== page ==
James Bond’s Worst Video Games Ever, Explained

James Bond is a legendary name on both the silver screen and gaming consoles, but not every 007 video game adventure shines as bright as GoldenEye.

James Bond is a character with a legendary movie pedigree and at least one classic video game to his name. The video game world would seemingly be a very different place without 1997’s GoldenEye 007 for the Nintendo 64, but that’s not the only time that Britain’s favorite secret agent has crossed over into the interactive realm. For pretty much the entire history of gaming, Bond’s adventures have been adapted, and most of them fall short when compared to his crowning gaming achievement. Here are the James Bond games that players should Live and Let Die.

It’s fair to say that the first half of the James Bond gaming catalog fails to stand the test of time simply due to its age. Agent 007 had several outings on ancient British computers and the Atari 2600, and it’s probably difficult for a lot of people to go back to those titles for enjoyment purposes. Even in their day, Bond games were pretty simple licensed fare, not much different from any other action movie adaption hitting the market throughout the 16-bit era.

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Related: James Bond: Every Way GoldenEye’s Original Plan Changed

One game worth mentioning during this early age doesn’t actually star Bond himself but his younger nephew. Based on the short-lived animated series, the James Bond Jr. games on NES and Super Nintendo were only worth a rental. Instead of doing any actual spy work, the younger Bond punches agents in the face, shoots surreal bosses with a pea shooter, and leaps across floating platforms to thwart Jaws and his various associates. The two games are from different developers, but both fail to stand out in their respective classic console libraries.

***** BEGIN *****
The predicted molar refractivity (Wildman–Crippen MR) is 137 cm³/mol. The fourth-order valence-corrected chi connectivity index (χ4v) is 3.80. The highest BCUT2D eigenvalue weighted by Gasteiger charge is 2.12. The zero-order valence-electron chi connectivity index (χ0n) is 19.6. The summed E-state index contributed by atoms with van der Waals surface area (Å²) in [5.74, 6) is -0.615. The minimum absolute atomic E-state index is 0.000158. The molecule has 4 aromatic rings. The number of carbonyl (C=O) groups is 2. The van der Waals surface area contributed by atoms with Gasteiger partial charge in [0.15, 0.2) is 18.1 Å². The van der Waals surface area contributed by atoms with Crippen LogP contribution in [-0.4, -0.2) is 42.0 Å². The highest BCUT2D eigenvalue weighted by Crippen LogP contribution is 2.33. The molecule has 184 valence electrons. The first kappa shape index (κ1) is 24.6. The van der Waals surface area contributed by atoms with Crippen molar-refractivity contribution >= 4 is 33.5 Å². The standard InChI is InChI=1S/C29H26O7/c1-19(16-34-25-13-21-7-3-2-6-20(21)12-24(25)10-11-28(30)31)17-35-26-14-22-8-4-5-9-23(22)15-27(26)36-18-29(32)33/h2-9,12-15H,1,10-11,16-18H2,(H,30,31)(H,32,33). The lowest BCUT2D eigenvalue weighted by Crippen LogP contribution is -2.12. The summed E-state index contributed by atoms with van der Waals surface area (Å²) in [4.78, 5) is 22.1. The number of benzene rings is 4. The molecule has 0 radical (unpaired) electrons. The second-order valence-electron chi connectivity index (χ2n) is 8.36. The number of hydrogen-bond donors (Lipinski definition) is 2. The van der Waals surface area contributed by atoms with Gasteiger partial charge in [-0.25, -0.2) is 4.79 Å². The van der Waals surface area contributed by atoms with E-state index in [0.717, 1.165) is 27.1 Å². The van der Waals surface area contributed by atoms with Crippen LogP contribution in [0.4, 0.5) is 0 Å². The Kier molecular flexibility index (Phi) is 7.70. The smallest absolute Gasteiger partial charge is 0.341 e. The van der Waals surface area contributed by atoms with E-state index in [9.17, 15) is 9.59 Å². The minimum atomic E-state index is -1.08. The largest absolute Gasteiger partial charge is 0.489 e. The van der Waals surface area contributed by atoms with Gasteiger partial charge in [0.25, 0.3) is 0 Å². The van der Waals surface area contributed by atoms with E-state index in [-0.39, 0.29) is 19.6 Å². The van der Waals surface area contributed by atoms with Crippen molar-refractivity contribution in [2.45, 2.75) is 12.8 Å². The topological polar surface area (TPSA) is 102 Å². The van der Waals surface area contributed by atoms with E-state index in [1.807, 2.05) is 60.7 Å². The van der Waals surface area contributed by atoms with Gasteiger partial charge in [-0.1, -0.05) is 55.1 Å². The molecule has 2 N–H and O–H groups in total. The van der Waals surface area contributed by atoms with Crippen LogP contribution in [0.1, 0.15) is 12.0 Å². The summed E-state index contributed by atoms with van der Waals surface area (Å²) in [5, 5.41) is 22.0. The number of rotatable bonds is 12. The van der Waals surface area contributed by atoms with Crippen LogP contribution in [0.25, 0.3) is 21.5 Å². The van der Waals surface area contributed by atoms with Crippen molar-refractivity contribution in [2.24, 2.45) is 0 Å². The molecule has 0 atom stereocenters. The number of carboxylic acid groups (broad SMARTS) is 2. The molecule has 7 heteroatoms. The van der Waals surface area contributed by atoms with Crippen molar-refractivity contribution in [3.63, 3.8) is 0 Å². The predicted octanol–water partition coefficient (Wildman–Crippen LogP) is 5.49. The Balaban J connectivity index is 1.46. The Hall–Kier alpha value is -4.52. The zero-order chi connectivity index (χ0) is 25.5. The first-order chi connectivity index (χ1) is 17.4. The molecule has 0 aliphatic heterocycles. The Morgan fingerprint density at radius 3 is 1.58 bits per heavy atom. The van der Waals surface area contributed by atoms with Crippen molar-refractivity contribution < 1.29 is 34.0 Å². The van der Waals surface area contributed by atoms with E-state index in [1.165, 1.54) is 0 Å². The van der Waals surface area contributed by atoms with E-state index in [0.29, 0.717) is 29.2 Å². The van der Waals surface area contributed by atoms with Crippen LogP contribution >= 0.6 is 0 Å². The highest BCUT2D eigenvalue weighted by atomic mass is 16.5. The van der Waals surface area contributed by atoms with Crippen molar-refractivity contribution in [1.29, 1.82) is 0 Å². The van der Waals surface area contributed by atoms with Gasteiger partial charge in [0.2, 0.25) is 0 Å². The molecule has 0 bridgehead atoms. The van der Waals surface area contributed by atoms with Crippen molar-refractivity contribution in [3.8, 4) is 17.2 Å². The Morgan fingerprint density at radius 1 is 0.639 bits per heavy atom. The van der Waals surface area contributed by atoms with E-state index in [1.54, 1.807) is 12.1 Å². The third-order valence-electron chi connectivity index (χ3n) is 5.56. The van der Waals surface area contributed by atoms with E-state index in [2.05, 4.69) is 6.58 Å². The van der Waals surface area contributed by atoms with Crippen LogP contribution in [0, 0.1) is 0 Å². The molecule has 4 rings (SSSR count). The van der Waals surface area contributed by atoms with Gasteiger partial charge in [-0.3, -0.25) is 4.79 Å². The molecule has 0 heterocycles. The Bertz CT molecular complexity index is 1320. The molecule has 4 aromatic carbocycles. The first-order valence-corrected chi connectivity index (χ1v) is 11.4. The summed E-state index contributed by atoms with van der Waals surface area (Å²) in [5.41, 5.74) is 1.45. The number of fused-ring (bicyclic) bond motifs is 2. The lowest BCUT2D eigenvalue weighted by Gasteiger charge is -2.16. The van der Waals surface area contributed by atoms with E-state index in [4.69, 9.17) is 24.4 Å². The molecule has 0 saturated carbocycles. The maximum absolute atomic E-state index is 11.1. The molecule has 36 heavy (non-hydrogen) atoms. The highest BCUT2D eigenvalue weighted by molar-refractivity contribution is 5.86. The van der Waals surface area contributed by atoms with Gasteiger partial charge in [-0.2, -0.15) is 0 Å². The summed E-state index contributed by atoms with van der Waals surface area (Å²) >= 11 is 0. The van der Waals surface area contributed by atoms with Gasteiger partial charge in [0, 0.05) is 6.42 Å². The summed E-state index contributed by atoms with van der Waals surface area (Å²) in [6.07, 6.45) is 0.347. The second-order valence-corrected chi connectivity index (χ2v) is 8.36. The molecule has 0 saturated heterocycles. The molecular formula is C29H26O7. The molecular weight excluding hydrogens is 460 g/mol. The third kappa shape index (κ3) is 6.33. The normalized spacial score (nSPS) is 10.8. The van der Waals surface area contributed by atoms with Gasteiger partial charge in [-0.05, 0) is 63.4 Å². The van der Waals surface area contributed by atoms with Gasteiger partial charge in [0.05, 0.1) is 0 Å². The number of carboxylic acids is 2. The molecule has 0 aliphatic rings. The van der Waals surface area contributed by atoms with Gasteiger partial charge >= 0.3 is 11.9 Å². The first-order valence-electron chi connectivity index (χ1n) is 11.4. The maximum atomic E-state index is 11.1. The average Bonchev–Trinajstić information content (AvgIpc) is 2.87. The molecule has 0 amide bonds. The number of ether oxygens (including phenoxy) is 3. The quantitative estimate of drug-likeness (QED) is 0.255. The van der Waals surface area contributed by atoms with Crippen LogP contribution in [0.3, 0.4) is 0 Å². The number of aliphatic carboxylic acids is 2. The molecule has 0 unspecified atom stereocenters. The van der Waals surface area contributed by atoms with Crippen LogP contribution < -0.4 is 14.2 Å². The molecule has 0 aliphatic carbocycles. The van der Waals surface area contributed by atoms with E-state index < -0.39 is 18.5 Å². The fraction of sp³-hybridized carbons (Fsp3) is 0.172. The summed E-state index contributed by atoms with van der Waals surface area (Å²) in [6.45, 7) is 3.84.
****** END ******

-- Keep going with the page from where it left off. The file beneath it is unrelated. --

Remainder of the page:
James Bond’s Most Terrible Games Explained

Aston Martin DB5 in 007 Racing

Once GoldenEye 007 proved that James Bond was gaming gold, publisher Electronic Arts jumped on the license and started several new productions as quickly as possible. This may be why 007 Racing ended up seeing release on the PlayStation in 2000. An unusual spinoff featuring revived baddies from the films and unusual missions that don’t require James to get out of an assortment of movie-accurate vehicles. In addition to the racing, objective-based missions and car combat round out the campaign. While an interesting idea for a Bond game, the end result fails to impress across the board.

Most of Bond’s gaming adventures could be described as average after GoldenEye 007, although games that try to sport that name tend to end up worse off than more original titles. GoldenEye: Rogue Agent is a spy shooter released in 2004 that fails partially because it doesn’t feature James Bond in any meaningful capacity. Its connection to the GoldenEye film and game is also nonexistent, as the titular GoldenEye for this game is a new character with a cybernetic eye tinted with a gold hue. It’s hard to get over a blatant attempt to cash in on Bond’s most famous game, but those that do could do worse when digging through the PlayStation 2 generation.

James Bond’s Most Recent Horrible Games

Diana Rigg and Daniel Craig in 007 Legends

Surprisingly, one of the worst games to bear the Bond name is also the last one released. 007 Legends released in October 2012 as Activision’s last crack at the license, and it was removed from digital storefronts a mere four months later. A best-of compilation of Bond’s film adventures featuring Daniel Craig’s likeness, the game was meant to honor the fiftieth anniversary of the franchise. Instead of doing that, Legends put the franchise on ice for almost a decade thanks to a campaign that lacked an overarching narrative and bland gameplay that aped the publisher’s Call of Duty series.

Related: New 007 Game Can Be James Bond’s Best Since GoldenEye

Thankfully, 007 Legends will not be the last word for James Bond in video games, as Hitman creators IO Interactive are the next developer to get a crack at the cinematic legend. Considering how close Hitman can get at times to a Bond game, it seems like a perfect match even if it will take the series away from FPS. Still, change can be a good thing, and it’s no doubt that IO will produce something much better than some of the bottom-of-the-barrel adventures Bond has been through over the years.

Next: 10 James Bond Video Games You Need To Play To Get Ready For Project 007

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